Some people with IBS experience loss of appetite. People with vaginas who have IBS usually find the symptoms more severe during their period. People with these symptoms find it difficult to perform their daily activities as it comes with very discomforting stress.
How to diagnose IBS
The easiest way to diagnose IBS is through the symptoms. There is no particular test carried out for this disease. One is said to have IBS after a thorough physical and history examination following a proper understanding of the symptoms already experienced. Also, doctors may conduct some tests to rule out other issues as possible causes of the symptoms.
- Blood test. This test helps check for other health conditions besides IBS, such as digestive disease, infection, and anemia.
- Stool test. This helps to check for blood in the stool or any other signs of disease or infection. Doctors may also check for blood in stool by physically examining the rectum.
Just as there is no specific test for IBS, there is also no current standard treatment for it. Treatment is only targeted to relieve the symptoms. And sometimes, healthcare professionals may suggest some home remedies to help manage the condition. The following home remedies will help relieve the symptoms:
- Regular physical exercise
- Avoid caffeinated beverages
- Reduce stress
- Take probiotics
- Avoid spices or deep-fried food
- Do not eat too much
Medications for IBS
If home remedies, such as dietary or lifestyle changes, do not provide relief, your doctor may prescribe medications to help relieve the symptoms. Some medications that may help improve IBS include:
- Anti-constipation drugs
- Antidepressants and drugs to control muscle spasms.
Risk factor for irritable bowel syndrome
People with IBS experience digestive system symptoms occasionally in varying degrees of severity. However, there are factors that can increase the risk of developing these conditions, including:
- Age. IBS is a common disorder that can occur at any age. Studies have mixed reports regarding its prevalence across all ages. While one study reports that it’s more predominant among young people aged 20-30 years, other studies report that it is 25% less common among people aged 50 years and above. According to a 2014 study, this could be because the symptoms resolve over time.
- Gender. People assigned female at birth are likelier to have IBS than those assigned male. The female-male ratio for the condition is 2-2.5:1.
- Genetics. A genetic change also promotes the risk of IBS. How this change enhances the risk of IBS is still unclear, but an individual is likely to develop IBS if a family member has it. Living in the same environment as someone with this condition may indicate that you are more likely to have it too.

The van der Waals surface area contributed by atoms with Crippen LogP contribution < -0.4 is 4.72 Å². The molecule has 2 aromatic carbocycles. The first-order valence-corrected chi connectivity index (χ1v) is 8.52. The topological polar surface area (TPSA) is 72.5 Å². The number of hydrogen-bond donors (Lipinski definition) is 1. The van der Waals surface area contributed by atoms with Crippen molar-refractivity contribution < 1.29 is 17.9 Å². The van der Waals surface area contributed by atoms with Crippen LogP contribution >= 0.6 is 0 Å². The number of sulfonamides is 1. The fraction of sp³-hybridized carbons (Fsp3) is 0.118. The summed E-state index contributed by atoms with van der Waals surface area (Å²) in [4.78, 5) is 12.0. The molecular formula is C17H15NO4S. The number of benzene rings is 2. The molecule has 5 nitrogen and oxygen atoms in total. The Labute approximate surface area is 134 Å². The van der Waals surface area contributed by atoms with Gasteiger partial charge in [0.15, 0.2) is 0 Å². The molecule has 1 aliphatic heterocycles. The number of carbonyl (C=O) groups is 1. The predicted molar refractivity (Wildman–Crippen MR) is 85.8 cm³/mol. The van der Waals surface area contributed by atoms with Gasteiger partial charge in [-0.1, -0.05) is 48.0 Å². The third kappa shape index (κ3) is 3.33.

- Depression or anxiety. People with depression or anxiety are more likely to develop IBS. On the other hand, anyone with IBS is also likely to develop depression and anxiety.
- History of childhood abuse or difficulty. Survivors of childhood sexual or physical abuse are at a greater risk of developing IBS.
- Severe parasitic or bacterial gastroenteritis. Severe gastroenteritis can cause persistent IBS.
Some other risk factors for IBS include; food tolerance, exposure to antibiotics, somatic system disorder, and smoking.
Complications of irritable bowel syndrome
Even though some diets and lifestyle modifications can help manage IBS, it can still affect the quality of life. This can be stressful and difficult to deal with. The complications can affect the patient emotionally, physically, and also mentally.
Poor quality of life
IBS can meddle and reduce the quality of a person's life, making it challenging to perform certain daily tasks outside their homes, especially where access to the restroom is uncertain. Most patients would prefer to remain at home because of the complications.
People with IBS are at risk of developing depression and anxiety. They are most likely to experience sad moods, insomnia, and fatigue. They may easily lose interest in their friends and hobbies, experience changes in their eating style, and may also have thoughts of suicide.
People with IBS usually experience sleeping problems, as cramps and abdominal pains may force them to stay awake at night. This experience can cause them to get easily tired during the day, with little or no strength.
Patients with IBS are usually dehydrated. This happens when the IBS is associated with a chronic disorder, and the patient does not take in enough water and electrolytes.
Malnutrition is common in patients with IBS. It is possible because some patients avoid foods that are nutritious in a bid to prevent IBS from worsening. For instance, some healthy foods such as wheat, rye, legumes, and some fruits may increase the symptoms of IBS, and cutting them out of your diet will reduce your nutritional sources.
This may be caused by problems associated with IBS, such as diarrhea, constipation, and straining during a bowel movement. It is common in patients with IBS, and it's usually not painful but causes bleeding during bowel movements.
IBS is a group of symptoms that affect the gastrointestinal tract. The symptoms include bloating, diarrhea, constipation, and cramping. Because clinicians cannot tell the exact cause of IBS, diagnosing it can be challenging. Still, they try to determine if someone has IBS by doing tests that rule out other things that could be causing the signs and symptoms.
IBS can be managed using medications and lifestyle modifications. If you experience persistent gastrointestinal problems, you should speak with a doctor for a proper diagnosis. If the diagnosis indicates you have IBS, your healthcare team will get you started on a personalized treatment plan based on your symptoms and their severity.